Credit points


Campus offering

No unit offerings are currently available for this unit



Unit rationale, description and aim

To become a generalist primary teacher with a primary school curriculum specialisation in mathematics, pre-service teachers must possess expert content knowledge.

This unit focuses on geometry and measurement but also considers the importance of proof in mathematics. Consideration of the basic need for measurement will lead into a discussion of Euclidean geometry. The need for proof to justify mathematical statements will be considered. This unit will also introduce some non-Euclidean geometrical ideas including spherical geometry and a brief introduction to topology.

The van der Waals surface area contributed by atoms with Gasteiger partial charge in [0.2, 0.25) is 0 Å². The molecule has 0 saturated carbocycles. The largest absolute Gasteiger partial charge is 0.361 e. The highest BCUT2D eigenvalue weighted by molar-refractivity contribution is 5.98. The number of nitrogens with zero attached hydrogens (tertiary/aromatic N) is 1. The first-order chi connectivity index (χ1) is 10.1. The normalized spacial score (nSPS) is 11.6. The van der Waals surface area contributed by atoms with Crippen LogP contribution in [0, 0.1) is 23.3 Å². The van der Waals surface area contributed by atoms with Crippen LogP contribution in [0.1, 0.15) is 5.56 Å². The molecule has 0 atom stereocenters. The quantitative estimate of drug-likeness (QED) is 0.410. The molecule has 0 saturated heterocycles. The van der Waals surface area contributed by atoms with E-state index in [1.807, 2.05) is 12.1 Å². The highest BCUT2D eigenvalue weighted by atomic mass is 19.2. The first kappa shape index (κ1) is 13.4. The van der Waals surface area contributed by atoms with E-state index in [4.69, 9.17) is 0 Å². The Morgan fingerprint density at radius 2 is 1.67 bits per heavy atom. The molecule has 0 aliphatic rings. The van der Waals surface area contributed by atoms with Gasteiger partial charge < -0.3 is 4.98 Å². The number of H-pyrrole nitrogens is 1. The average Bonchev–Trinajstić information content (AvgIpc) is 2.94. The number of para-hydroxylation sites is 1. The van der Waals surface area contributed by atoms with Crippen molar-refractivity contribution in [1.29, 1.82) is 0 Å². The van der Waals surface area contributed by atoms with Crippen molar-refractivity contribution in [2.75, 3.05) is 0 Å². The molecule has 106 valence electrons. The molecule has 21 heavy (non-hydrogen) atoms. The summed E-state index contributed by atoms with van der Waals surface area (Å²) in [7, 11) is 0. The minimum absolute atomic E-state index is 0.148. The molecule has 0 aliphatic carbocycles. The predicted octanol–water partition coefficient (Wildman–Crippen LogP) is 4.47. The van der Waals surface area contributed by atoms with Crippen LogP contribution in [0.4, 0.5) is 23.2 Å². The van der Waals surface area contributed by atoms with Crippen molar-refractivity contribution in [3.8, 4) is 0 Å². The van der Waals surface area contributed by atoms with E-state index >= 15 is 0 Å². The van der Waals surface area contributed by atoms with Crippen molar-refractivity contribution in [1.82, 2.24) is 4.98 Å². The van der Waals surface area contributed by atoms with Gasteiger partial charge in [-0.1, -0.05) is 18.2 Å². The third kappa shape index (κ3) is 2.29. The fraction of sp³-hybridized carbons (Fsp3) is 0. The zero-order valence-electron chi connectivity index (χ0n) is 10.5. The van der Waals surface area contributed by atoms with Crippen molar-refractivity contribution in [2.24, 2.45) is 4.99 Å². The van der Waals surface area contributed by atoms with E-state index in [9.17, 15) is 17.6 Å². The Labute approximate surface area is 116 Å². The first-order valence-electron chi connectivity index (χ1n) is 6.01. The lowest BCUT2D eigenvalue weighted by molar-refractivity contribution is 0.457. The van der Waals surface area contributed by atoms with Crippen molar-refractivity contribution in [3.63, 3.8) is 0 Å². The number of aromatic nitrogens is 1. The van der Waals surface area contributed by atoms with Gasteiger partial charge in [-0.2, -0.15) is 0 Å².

The aim of this unit is to develop the mathematical content knowledge of pre-service teachers.

Learning outcomes

To successfully complete this unit you will be able to demonstrate you have achieved the learning outcomes (LO) detailed in the below table.

Each outcome is informed by a number of graduate capabilities (GC) to ensure your work in this, and every unit, is part of a larger goal of graduating from ACU with the attributes of insight, empathy, imagination and impact.

Explore the graduate capabilities.

On successful completion of this unit, students should be able to:

LO1 - explain, in some detail, the historical and cultural development of geometry and measurement and their contribution to society (GA4, GA5, GA8; APST 2.1)

LO2 - demonstrate an understanding of geometry including Euclidean geometry as a logical system (GA4, GA5; APST 2.1)

LO3 - demonstrate an understanding of dynamic geometric systems and the use of technology (GA5, GA10; APST 2.1)